Does advance knowledge about a partner’s perspective affect how people remember and describe spatial information? 18 Directors learned arrays of objects while: (1) not knowing about having to describe the array to a Matcher, (2) knowing about the subsequent description, and (3) knowing the Matcher’s subsequent viewpoint, which was offset by 90°, 135°, or 180°. In memory tests preceding descriptions, Directors were faster to recall objects from perspectives aligned with their own. Additionally, knowing that Matchers would be offset by 90° or 135°, led to slower orienting to these perspectives. Although Directors showed overriding preferences for the perspective of their descriptions, knowing the Matchers’ viewpoint led to consistent switches in perspectives—to more Director-centered expressions for 135° and more Matcher-centered at orthogonal offsets. These findings suggest that advance information about the partner’s perspective is incorporated in spatial memory and enables communicating partners to coordinate flexibly the perspective of their descriptions.
OS_11.4 - The relation between body semantics and spatial body representations
van Elk, M. & Blanke, O.
École Polytechnique Fédérale de Lausanne, Laboratory of Cognitive Neuroscience, Lausanne, Switzerland
Several studies indicate that body semantics, i.e. semantic knowledge about the human body, comprises a distinct conceptual category. The present study addressed the relation between body semantics and spatial body representations, by presenting participants with word pairs, one below the other, referring to body parts. In the first experiment it was found that subjects responded faster to word pairs that were in a congruent (e.g. EYE / MOUTH) compared to an incongruent (e.g. MOUTH / EYE) spatial position. In addition, a body distance effect was observed, reflected in a decrease in reaction times for word pairs referring to body parts that are further apart (e.g. MOUTH / FOOT) compared to body parts that are close in space (e.g. MOUTH / EYE). In two follow-up studies we found that these effects did not occur during a semantic categorization task and were not modulated by the visual field to which the words were presented. Thereby the present study shows that only when asked to judge the spatial congruency of words referring to body parts, subjects implicitly activate veridical information about the relative distance between body parts. We discuss these new data with respect to theories of embodied cognition and body semantics.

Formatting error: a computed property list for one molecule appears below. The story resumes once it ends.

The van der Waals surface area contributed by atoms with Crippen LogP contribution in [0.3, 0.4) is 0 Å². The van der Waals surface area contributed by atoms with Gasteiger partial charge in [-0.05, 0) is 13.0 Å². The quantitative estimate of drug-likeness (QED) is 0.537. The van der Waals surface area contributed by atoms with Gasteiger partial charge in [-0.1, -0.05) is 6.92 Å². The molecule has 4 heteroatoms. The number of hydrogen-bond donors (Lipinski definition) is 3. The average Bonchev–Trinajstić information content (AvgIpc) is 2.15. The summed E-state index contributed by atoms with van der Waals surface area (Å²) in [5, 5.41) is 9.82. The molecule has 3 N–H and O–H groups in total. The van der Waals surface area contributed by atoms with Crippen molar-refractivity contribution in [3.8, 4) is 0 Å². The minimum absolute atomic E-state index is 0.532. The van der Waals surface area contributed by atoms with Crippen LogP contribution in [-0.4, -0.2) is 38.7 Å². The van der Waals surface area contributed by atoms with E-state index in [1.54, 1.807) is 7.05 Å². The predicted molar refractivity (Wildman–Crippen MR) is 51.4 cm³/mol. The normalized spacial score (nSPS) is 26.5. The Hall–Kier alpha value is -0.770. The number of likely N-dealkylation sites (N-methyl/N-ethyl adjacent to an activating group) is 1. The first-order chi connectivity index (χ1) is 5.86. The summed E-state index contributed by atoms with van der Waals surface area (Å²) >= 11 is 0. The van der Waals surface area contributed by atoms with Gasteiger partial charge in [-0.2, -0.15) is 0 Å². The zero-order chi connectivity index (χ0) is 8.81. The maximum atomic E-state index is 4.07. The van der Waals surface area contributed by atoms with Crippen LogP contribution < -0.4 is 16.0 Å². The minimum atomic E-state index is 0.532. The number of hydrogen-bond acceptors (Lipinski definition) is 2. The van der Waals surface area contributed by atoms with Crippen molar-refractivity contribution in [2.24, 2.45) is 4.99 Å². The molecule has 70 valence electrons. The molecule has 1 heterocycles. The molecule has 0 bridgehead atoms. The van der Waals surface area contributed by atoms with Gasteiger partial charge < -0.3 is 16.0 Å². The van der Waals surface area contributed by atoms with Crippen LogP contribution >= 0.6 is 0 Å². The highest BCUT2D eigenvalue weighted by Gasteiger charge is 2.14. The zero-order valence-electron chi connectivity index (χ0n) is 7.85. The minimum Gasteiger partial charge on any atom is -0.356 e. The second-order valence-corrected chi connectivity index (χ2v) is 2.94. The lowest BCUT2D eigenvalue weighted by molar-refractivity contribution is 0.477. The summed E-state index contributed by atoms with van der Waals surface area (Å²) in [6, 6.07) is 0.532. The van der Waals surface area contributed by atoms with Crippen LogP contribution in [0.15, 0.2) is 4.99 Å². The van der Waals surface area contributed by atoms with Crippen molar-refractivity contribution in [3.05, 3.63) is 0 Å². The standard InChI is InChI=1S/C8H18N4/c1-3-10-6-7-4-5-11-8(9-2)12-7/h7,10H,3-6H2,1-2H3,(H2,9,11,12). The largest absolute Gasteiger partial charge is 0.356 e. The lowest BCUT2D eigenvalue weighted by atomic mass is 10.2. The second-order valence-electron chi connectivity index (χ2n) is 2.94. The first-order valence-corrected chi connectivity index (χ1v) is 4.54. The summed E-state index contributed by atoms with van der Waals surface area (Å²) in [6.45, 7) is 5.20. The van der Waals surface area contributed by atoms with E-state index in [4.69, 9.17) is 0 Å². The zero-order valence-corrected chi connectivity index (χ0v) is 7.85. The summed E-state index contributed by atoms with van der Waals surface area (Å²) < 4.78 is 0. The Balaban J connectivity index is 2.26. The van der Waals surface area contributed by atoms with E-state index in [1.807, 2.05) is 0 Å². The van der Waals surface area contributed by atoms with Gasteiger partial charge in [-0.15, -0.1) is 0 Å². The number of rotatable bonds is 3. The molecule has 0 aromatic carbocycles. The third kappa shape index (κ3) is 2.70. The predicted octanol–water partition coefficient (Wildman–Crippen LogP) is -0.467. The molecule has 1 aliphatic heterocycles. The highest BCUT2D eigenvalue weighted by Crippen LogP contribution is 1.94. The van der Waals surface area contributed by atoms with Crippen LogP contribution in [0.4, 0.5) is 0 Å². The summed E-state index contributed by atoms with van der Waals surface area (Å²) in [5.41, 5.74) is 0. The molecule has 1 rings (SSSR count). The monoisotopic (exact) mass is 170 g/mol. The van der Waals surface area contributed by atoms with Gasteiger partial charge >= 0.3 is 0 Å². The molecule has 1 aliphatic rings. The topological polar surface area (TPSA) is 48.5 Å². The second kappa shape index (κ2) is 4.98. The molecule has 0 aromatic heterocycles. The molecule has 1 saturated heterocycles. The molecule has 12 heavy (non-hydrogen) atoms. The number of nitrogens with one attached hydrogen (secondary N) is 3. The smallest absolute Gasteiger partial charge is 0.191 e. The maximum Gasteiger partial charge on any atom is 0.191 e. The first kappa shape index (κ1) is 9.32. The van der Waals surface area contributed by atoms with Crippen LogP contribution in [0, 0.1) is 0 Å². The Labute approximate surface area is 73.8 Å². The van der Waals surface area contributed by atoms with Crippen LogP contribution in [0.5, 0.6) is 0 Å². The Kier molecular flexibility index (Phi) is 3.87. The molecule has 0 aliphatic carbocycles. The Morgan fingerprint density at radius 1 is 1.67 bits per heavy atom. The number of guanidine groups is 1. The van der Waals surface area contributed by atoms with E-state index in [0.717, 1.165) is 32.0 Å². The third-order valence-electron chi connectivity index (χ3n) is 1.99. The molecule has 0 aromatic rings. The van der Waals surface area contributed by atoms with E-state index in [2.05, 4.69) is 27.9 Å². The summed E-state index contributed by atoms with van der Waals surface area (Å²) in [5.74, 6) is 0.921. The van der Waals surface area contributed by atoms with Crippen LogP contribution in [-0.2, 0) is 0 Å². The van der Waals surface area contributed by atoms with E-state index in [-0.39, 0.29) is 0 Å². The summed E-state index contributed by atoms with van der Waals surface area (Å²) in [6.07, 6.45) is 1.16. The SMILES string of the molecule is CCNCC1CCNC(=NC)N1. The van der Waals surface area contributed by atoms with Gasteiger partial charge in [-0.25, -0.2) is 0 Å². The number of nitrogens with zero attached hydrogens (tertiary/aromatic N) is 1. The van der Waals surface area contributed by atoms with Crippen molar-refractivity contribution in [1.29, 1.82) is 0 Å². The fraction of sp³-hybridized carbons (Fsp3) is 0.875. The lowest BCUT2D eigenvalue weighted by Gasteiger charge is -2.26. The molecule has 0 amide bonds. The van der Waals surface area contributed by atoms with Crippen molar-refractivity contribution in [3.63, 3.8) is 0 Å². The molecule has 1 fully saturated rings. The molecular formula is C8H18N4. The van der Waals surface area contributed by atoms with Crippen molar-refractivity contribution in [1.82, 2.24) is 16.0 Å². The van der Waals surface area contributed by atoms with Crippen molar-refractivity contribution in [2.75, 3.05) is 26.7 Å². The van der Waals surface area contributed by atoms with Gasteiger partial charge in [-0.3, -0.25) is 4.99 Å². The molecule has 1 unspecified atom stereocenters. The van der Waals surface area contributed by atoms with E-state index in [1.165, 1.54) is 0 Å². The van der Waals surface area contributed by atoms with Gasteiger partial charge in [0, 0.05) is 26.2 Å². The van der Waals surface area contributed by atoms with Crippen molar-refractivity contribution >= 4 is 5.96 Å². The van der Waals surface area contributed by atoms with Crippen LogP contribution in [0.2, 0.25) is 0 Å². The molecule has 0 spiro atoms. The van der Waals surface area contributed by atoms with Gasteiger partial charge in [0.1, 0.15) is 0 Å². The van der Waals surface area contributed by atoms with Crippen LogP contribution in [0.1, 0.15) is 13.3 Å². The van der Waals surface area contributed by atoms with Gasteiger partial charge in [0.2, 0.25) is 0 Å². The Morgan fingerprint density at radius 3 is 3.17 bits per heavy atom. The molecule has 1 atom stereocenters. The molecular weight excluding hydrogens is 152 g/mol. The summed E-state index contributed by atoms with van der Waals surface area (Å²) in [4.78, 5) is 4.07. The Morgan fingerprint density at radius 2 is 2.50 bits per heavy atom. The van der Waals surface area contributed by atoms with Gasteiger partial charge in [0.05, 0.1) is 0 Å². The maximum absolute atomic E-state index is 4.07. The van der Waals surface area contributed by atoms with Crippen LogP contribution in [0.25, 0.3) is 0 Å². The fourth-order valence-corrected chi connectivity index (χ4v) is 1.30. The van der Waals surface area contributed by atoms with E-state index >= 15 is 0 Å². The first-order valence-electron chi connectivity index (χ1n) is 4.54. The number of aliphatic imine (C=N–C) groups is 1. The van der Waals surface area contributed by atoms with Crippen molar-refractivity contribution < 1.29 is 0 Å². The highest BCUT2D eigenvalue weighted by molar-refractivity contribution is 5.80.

OS_11.5 - The influence of stereoscopy in Virtual Environments for metric and non metric distances estimates
Saracini, C. 1 , Bluemel, E. 2 & Olivetti Belardinelli, M. 1, 3
1 Interuniversity Centre for Research on Cognitive Processing in Natural and Artificial Systems (ECONA), Rome, Italy
2 Fraunhofer Institute for Factory Operation and Automation IFF, Magdeburg, Germany
3 Department of Psychology, Sapienza University of Rome, Italy
Few work has been done to verify if the use of stereoscopy in a Virtual Environment simulate well, or well enough, the human vision’s processes and if it allows a satisfactory mental spatial representation of the surrounding space, with reference to reciprocal distances between objects and depth perception. In our study, we tested a distances estimates task on the same huge screen (Engineers Workstation), with and without stereoscopy. The results showed that a) the presence of stereoscopy didn’t help in having a precise estimate of metric ego and allocentric distances of objects, but b) if the modality of the answer changes from metric to non-metric, the tendency is to respond more correctly in the stereoscopy condition; c) women do worse than men, especially within the stereoscopy condition; d) independently from the modality of the estimates, women perform better without stereoscopy, while men get better results with it. This allow us to claim that there is a difference between the artificial stereoscopy in VR and the natural binocular disparity, as it’s known from literature that monocular view reduce dramatically the human ability for distances estimates in real environments. These results are therefore discussed in terms of gender differences and cognitive styles.